A RAFFLE ticket holder hoping to win a £3 million luxury home or an Aston Martin has received the competition’s 'consolation' prize - £110,070.

A luxury Huf Haus in prestigious Avon Castle and £160,000 supercar were offered as prizes in a raffle organised by couple Mark and Sharon Beresford.

They sold almost 30,000 tickets at £25 each, meaning the competition took roughly £750,000.

But they had hoped to sell up to 250,000 tickets and rules of the contest meant the property and car were not triggered as prizes because they had not sold enough.

The rules also stated that any replacement cash prize would amount to 75 per cent of the value of tickets sold, after promotion costs.

The top prize handed out after this week’s draw was just over £110,000, meaning promotion costs must have amounted to some £600,000. The exact figure has not been revealed.

Carina Alcock from Christchurch has been revealed as the winner of the Win a Mega Home prize raffle.

The draw was made by a random number selector computer at Sterling Lottery Management, which is approved and audited by both the Gambling Commission and PwC.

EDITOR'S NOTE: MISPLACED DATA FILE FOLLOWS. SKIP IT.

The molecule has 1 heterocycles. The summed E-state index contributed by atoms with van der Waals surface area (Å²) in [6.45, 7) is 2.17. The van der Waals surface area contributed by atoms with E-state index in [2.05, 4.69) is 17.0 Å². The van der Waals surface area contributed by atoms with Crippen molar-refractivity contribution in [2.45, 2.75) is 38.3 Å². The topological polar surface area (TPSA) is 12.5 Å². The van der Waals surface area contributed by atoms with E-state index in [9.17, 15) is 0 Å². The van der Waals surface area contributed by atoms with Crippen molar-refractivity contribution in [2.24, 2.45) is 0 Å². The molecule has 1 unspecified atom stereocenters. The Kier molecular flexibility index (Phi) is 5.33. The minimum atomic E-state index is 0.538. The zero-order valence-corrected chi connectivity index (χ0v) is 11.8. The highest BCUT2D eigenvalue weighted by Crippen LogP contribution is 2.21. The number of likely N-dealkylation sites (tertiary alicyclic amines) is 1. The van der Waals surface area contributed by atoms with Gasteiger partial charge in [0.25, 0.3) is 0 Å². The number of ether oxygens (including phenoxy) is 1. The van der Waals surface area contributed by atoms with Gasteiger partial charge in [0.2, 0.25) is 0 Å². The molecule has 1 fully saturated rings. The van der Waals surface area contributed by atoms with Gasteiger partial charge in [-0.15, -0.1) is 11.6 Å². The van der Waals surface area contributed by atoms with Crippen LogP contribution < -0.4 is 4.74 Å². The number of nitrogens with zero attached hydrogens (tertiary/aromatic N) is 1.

It selected 100 tickets and local MP Christopher Chope drew the winner from that number.

An independent solicitor was also present at the time to oversee the procedure.

Mr and Mrs Beresford decided to launch the raffle after several offers for their home fell through.

And despite not selling enough tickets to offer the house as a prize, they said they don’t regret their decision.

Mark said: “It has been quite an experience and we have tried everything to sell enough tickets.

“We made sure everything was legal and above board and satisfied the Gambling Commission.

“Of course we’re disappointed that the house hasn’t been won as we want to move to Sussex to be near family.

“When we called the winner, Carina, she was overcome and we’re so happy for her and can’t wait to present her with the money.”

The property, called Avon Place, is set in an acre of private grounds with river views.

The raffle to win the Mega Home remained open right up until the closing date with no warning that the ticket threshold to win the home would not be met.

When television reporters went to the property on Thursday, Mr Beresford said £110,000 is a "substantial" sum of money and warned he would call police if they did not leave the entrance to the premises.